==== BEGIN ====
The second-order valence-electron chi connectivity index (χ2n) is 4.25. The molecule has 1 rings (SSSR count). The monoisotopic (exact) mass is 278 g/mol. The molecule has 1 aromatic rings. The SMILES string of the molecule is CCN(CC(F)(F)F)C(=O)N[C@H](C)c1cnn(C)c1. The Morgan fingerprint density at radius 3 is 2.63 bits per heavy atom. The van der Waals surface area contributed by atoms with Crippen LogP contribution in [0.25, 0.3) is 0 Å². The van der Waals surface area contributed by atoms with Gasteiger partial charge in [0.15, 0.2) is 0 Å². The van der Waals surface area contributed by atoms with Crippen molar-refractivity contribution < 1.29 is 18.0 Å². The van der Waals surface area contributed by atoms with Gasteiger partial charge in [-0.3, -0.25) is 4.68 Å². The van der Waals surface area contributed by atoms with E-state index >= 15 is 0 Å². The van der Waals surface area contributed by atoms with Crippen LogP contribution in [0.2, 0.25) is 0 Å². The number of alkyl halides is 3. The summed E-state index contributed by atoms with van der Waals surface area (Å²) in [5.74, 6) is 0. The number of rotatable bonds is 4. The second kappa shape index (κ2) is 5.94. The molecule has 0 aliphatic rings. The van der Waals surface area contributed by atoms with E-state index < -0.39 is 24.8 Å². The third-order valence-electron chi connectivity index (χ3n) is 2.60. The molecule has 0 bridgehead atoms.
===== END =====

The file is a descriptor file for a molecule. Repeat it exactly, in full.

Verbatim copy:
The second-order valence-electron chi connectivity index (χ2n) is 4.25. The molecule has 1 rings (SSSR count). The monoisotopic (exact) mass is 278 g/mol. The molecule has 1 aromatic rings. The SMILES string of the molecule is CCN(CC(F)(F)F)C(=O)N[C@H](C)c1cnn(C)c1. The Morgan fingerprint density at radius 3 is 2.63 bits per heavy atom. The van der Waals surface area contributed by atoms with Crippen LogP contribution in [0.25, 0.3) is 0 Å². The van der Waals surface area contributed by atoms with Gasteiger partial charge in [0.15, 0.2) is 0 Å². The van der Waals surface area contributed by atoms with Crippen molar-refractivity contribution < 1.29 is 18.0 Å². The van der Waals surface area contributed by atoms with Gasteiger partial charge in [-0.3, -0.25) is 4.68 Å². The van der Waals surface area contributed by atoms with E-state index >= 15 is 0 Å². The van der Waals surface area contributed by atoms with Crippen LogP contribution in [0.2, 0.25) is 0 Å². The number of alkyl halides is 3. The summed E-state index contributed by atoms with van der Waals surface area (Å²) in [5.74, 6) is 0. The number of rotatable bonds is 4. The second kappa shape index (κ2) is 5.94. The molecule has 0 aliphatic rings. The van der Waals surface area contributed by atoms with E-state index < -0.39 is 24.8 Å². The third-order valence-electron chi connectivity index (χ3n) is 2.60. The molecule has 0 bridgehead atoms.